With the failure of the Schlieffen plan, the Germans were bereft of any back up plans to win the war. Their sole aim being to hang on to whatever territory they had and to let the allied burn themselves out attacking them. To that end they devoted huge resources to creating acres of trenches and barbed wire defences. Who is more courageous and resourceful, the man that sits behind strong defences, or the man who leave the relative safety of his own to attack his opponent?

When opportunities arose to break the deadlock, [i.e. the use of gas at Ypres and the Verdun offensive] these were totally mismanaged and a myopic, inflexible insistence on outmoded methods doomed thousands of soldiers to unnecessary deaths, yet perversely, this is a charge almost always levelled solely at the allied high command, whereas the Germans retain a mystique of tactical genius.

This is compounded in 1918, when infiltration tactics by “storm troops” was seen by many as evidence of tactical genius and heralded as a new and innovative war winner. Everyone seems to have overlooked that the French invented these tactics in early 1915, and they were widely used and developed by the British between 1915-17. Also overlooked is the fact that the British armies attacked by these “super” stormtroops in 1918 were under strength, thinly spread and attacked at odds of 8:1 or more. The amazing thing was that the British did not collapse. The lines bulged, but the German offensives were contained. The counter attack, when it came drove the Germans out of much of France and Belgium and finally forced the Germans to admit defeat.

The German soldier deserves respect for his courage and devotion, but not awe or veneration. The German army was nothing special but has been hyped up out of all proportion, possibly to over-emphasize the scale of the allied victory, who knows. Ironically, when German soldiers were given Lee Enfield rifles to compare and evaluate with the Kar ’98, the Germans preferred the Lee Enfield.  Wink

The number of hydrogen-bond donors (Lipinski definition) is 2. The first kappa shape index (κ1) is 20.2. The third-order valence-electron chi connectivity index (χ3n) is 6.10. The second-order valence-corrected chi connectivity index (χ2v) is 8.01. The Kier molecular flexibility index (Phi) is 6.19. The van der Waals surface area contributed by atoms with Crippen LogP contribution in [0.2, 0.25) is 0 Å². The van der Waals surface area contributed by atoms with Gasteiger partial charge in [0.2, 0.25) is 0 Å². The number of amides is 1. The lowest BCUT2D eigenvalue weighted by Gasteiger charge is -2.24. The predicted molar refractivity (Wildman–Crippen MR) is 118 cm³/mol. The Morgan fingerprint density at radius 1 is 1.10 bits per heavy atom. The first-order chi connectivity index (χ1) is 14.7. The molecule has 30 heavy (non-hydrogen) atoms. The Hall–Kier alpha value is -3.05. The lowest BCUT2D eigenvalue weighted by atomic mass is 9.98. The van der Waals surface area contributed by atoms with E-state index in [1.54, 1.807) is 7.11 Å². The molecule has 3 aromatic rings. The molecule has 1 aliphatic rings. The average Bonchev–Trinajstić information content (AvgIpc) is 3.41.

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Post Options Post Options   Quote Justinian Quote  Post ReplyReply Direct Link To This Post Posted: 27-Sep-2007 at 04:25

A fascinating thread; I didn't see it mentioned here so... the forces during the franco-prussian war were just over a million troops for the prussians/germans and something like 750,000 up to just under a million for the french empire. 

In regards to Rider's second question; from what I remember the german's fought on an army/corps system using seperate groups or armies based on railroads.  Have several armies traveling by seperate routes to combine together at a certain point to crush the enemy.  The railroads allowed them to bring these armies together but in much larger numbers and keep them all supplied.  Similar to Napoleonic warfare, just larger using those railroads to move more troops and also more quickly.  After the victory over Napoleon III's troops the prussians and their german allies surrounded paris with seperate corps.  The various prussian corps in the north and the bavarian corps in the south.  With others operating on the loire etc.  Moltke the elder was the driving force behind this theory of concentration of power at the key point, which influenced german military theory up until WWII really.
 
Edit:  whoops, just saw I misread rider's second question.  I don't remember their tactical formations as well as strategical.  If I were to hazard a guess I would say they advanced in spread out columns/groups.


Edited by Justinian - 27-Sep-2007 at 04:28